CD reviews by J Hunter
It’s “Back To School” time, and speaking from experience, you need good tunes to get through the first few weeks… and the following nine months. Here are a few suggestions to relieve the tedium – whether you’re a student, a parent or a teacher:
CHRISTIAN McBRIDE TRIO
On the surface, Out Here is a logical extension of the fervor bassist Christian McBride put into his mad trad group Inside Straight, a killer quintet that puts a straight edge onto straight-ahead jazz; below the surface, McBride is morphing slowly into former mentor/leader Ray Brown by building solid platforms for the next generation of jazzers to show their stuff. Out Here strips Inside Straight’s attack down to the bare essentials, giving us a piano-trio date that has something most piano-trio dates don’t have – teeth! The savory blues “Ham Hocks & Cabbage” might burn your mouth here and there, but you’ll revel in the taste of it. Pianist Christian Sands gives Billy Taylor’s “Easy Walker” the heart and the touch of its late, great composer, while Johnny Taylor’s iconic shouter “Who’s Making Love” gets stamped into the New Great American Songbook with a soul-jazz arrangement that’s unerringly driven by drummer Ulysses Owens, Jr. Sands and Owens both feature on Inside Straight’s latest disc People Music, so they’re dialed right in to McBride’s vibrant take on all things jazz. Sands’ roaring keyboard work on the superfast gospel “Hallelujah Time” is one of those calling-card solos people will remember, and his vast exploration of “My Favorite Things” almost makes you forget that some guy named Coltrane recorded it, too. But that’s Christian McBride, who’s been playing fearless music for over three decades – and, for once, “more of the same” is a really, really GOOD thing!
Linda Oh’s star continues to rise and rise: Her quake-inducing bass work resonates throughout the Dave Douglas Quintet’s Time Travel and Pascal Le Boeuf’s Pascal’s Triangle, and she’s helped backstop Sound Prints, Douglas & Joe Lovano’s project inspired by the music of iconoclastic saxman Wayne Shorter. If Oh’s latest release Sun Pictures is any indication, hanging out with Douglas (the evil genius behind Greenleaf Music) has definitely broadened Oh’s creative horizons. Oh has tightened up her band sound considerably, leaving the warmer tones of Fabian Almazan’s piano behind in favor of Kneebody tenorman Ben Wendel, guitarist James Muller and veteran drummer/leader Ted Poor. She’s also more daring in her own choices: “Shutterspeed Dreams” is essentially the trailer for this “movie,” mashing up themes from all the pieces to come into a digital remix that actually stands as its own piece. Oh’s subject matter is increasingly eclectic, too: The assertive “Yoda” and the shambling “Terminal 3” come from people and experiences in her life, but the ever-expanding “Blue Over Gold” is an outgrowth of her love for the abstract artist Mark Rothko, and “Polyphonic HMI” is the name of a music analysis company that predicts hit songs using data algorithms. (Trust me – this tune will never make it to Top 40 radio!) Although Dayna Stephens’ sax work was more than serviceable on Oh’s first Greenleaf date Initial Here, Wendel serves up a palpable sense of adventure every time he brings his bell to the mic. Muller gives Oh’s compositions a jagged edge that was the only thing missing on Initial, while Poor’s asymmetrical counters keep things spare while adding punctuation marks to every statement Wendel and Muller make. Let’s hope Oh continues to follow Douglas’ lead and continue to evolve, avoiding pigeonholes at every turn.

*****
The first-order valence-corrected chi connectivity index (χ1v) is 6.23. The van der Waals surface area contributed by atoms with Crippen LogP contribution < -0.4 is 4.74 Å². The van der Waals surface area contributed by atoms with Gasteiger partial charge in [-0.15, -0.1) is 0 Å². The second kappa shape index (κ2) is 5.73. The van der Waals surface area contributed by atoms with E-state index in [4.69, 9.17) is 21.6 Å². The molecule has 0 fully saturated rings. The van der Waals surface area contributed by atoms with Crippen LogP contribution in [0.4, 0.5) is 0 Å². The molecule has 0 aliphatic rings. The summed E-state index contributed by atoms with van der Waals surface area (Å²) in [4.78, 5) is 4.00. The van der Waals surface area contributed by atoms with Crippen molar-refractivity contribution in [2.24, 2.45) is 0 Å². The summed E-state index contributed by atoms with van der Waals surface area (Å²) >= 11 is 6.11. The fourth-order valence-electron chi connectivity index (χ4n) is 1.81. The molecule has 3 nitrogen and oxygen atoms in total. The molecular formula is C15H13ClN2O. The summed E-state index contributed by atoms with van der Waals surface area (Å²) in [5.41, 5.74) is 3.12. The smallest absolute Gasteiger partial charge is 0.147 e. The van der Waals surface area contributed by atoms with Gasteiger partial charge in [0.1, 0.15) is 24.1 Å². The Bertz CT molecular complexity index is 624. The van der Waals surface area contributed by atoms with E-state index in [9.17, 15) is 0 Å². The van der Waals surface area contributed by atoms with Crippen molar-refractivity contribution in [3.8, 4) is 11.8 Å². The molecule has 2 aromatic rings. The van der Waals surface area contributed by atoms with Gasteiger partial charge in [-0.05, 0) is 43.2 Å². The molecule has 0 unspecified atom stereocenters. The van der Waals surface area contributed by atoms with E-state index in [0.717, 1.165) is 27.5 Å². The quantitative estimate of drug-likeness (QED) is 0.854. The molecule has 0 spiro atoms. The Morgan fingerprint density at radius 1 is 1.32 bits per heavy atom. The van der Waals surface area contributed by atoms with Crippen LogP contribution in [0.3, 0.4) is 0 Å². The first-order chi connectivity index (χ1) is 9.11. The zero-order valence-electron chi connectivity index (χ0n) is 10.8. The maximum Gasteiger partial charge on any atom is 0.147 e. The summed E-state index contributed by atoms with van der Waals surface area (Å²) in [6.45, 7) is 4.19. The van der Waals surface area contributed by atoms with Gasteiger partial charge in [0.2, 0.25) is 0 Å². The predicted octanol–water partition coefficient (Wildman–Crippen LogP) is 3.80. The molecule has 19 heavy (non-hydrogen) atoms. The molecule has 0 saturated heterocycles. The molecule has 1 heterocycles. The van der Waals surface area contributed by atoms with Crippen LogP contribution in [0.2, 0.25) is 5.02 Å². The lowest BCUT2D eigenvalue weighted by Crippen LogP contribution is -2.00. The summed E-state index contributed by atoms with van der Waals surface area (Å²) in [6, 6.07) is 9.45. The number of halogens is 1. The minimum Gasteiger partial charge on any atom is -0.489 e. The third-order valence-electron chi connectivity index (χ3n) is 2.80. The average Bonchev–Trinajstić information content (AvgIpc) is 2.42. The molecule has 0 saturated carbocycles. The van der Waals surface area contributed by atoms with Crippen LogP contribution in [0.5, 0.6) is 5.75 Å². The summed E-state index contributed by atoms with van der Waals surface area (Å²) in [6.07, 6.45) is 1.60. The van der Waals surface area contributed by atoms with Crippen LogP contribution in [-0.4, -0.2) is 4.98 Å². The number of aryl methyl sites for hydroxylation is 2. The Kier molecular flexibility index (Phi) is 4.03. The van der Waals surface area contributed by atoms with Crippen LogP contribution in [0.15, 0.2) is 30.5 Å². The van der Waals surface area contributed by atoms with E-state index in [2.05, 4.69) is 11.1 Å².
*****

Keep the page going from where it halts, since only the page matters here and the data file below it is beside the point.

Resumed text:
Endangered Species: The Music of Wayne Shorter
David Weiss may not be the first name that comes to your mind when it comes to jazz, but it should be in your Top 10: Weiss is the mastermind behind (and 2nd trumpet for) the Cookers, and his own band Point of Departure just hit a home run with their Posi-tone debut Venture Inward. But even though his PDA should be full, Weiss also had time in the last few years to shape the Endangered Species Band, an all-star unit dedicated to giving the aforementioned Shorter some love that’s as big as the band itself, and Endangered Species is the group’s first recorded outing. Taken from a 2012 date at Dizzy’s Club Coca-Cola, Weiss shows his faith in the band by choosing pieces that might not be recognized as prime Shorter material. The mournful loop “Fall” is one of the best tracks off Miles Davis’ classic Nefertiti, but the bustling “Mr. Jin” and the balladic suite “Eva” come from Shorter’s time in Art Blakey’s Jazz Messengers, and the massive set-closer “Prometheus Unbound” has appeared in several forms but has never been recorded by its composer; Weiss’ own sprawling composition “The Turning Gate” appears here, but the piece rings with the musical question, “What Would Wayne Do?” Well, for one thing, Shorter wouldn’t use this big a vehicle: As SFJAZZ Collective found to their cost when they spotlit Shorter, his music doesn’t lend itself well to any matrix bigger than a quintet. That said, the individual performances on Species make up for any “failure” by the whole. When she’s not offering galvanizing solos of her own, pianist Geri Allen anchors the date with bassist Dwayne Burno and drummer E.J. Strickland. Jeremy Pelt’s trumpet rings out like a bell throughout the date, while reed wizards Ravi Coltrane and Marcus Strickland make “Fall” and “Prometheus” their respective star turns. Regardless of my feelings about Shorter’s music in a big-band format, the love in the performances (and in Weiss’ stunningly beautiful arrangements) can’t be denied.